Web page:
sive65 of for herself, but had fortunately escaped. Mrs. Norris, most happy to assist in the duties of the day, by spending it at the Park to support her sister’s spirits, and drinking the health of Mr. and Mrs. Rushworth in a supernumerary glass or two, was all joyous66 delight; for she had made the match; she had done everything; and no one would have supposed, from her confident triumph, that she had ever heard of conjugal67 infelicity in her life, or could have the smallest insight into the disposition of the niece who had been brought up under her eye.
The plan of the young couple was to proceed, after a few days, to Brighton, and take a house there for some weeks. Every public place was new to Maria, and Brighton is almost as gay in winter as in summer. When the novelty of amusement there was over, it would be time for the wider range of London.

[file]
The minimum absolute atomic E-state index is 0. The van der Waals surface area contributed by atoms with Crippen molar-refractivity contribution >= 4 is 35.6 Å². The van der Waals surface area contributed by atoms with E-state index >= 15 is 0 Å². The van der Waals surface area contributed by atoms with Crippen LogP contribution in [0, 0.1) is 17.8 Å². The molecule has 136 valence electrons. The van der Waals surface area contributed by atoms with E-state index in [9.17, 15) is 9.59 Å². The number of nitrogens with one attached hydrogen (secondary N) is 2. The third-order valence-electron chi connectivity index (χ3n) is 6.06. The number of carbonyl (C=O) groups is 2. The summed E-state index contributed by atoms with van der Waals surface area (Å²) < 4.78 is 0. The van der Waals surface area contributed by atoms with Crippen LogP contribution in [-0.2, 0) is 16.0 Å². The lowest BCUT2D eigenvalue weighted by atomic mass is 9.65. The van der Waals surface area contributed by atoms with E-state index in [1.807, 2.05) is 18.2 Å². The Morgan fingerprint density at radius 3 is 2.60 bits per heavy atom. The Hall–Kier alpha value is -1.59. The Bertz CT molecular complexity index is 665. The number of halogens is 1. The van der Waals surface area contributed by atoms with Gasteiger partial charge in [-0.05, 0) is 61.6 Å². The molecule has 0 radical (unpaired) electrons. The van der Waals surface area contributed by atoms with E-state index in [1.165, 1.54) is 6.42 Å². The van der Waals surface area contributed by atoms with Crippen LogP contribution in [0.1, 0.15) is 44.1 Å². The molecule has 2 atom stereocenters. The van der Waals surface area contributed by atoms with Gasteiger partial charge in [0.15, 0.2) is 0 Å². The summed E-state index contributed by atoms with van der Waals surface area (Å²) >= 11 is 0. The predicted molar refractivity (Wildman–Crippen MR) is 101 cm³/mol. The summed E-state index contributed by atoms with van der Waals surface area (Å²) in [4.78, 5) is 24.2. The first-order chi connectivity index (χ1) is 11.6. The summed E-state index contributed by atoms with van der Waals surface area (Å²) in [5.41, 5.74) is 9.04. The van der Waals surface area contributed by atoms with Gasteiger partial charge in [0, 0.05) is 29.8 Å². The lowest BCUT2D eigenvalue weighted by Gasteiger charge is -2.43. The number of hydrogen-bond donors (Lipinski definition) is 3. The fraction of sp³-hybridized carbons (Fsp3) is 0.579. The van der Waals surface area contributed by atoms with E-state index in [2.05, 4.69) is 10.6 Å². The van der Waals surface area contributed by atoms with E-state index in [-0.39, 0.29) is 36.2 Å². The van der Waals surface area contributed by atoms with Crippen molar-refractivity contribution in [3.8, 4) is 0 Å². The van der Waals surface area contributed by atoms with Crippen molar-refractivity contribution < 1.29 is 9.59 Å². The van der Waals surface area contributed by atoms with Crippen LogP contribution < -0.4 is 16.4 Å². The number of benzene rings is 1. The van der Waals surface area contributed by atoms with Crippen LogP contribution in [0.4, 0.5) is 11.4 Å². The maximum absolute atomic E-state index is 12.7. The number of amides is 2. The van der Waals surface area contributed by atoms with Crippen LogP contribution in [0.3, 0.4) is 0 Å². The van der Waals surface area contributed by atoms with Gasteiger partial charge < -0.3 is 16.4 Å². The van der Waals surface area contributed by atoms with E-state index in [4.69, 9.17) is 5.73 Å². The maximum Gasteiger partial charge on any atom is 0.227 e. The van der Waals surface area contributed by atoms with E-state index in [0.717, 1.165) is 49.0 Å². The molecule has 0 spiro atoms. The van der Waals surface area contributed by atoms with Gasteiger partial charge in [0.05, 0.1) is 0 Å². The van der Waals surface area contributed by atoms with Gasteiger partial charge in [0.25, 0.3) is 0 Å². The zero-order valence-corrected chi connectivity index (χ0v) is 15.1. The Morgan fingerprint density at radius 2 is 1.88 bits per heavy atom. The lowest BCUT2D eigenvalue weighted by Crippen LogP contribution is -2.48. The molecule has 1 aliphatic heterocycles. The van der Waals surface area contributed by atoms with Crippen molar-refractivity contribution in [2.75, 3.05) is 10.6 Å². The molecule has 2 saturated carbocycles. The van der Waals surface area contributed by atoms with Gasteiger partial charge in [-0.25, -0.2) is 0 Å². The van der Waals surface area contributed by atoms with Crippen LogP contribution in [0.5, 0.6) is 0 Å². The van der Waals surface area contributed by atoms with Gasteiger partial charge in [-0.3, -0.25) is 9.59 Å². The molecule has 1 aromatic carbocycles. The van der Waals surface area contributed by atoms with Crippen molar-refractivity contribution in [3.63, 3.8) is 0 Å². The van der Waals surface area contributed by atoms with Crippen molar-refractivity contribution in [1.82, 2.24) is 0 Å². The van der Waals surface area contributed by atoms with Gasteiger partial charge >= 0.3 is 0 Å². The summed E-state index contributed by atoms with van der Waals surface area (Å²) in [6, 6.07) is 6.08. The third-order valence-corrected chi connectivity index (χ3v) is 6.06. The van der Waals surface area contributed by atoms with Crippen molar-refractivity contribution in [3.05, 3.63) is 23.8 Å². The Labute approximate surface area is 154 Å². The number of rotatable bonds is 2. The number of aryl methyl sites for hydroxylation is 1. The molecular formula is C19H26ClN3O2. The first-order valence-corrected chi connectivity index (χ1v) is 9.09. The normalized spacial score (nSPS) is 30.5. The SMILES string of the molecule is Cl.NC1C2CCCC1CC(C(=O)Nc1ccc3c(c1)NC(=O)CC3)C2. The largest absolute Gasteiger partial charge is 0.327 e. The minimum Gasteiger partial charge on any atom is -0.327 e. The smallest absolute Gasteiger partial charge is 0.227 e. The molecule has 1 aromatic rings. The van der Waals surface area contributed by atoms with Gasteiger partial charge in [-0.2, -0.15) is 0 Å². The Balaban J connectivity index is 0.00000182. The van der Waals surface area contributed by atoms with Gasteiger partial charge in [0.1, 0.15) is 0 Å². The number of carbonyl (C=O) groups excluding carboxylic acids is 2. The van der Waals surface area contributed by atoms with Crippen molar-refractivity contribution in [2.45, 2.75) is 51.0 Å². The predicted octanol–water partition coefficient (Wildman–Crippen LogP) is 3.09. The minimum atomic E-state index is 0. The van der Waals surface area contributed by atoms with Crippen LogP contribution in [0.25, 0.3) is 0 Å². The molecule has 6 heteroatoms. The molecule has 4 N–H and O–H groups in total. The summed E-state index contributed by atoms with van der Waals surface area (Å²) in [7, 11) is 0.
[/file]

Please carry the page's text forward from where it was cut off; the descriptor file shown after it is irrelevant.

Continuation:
Julia was to go with them to Brighton. Since rivalry68 between the sisters had ceased, they had been gradually recovering much of their former good understanding; and were at least sufficiently69 friends to make each of them exceedingly glad to be with the other at such a time. Some other companion than Mr. Rushworth was of the first consequence to his lady; and Julia was quite as eager for novelty and pleasure as Maria, though she might not have struggled through so much to obtain them, and could better bear a subordinate situation.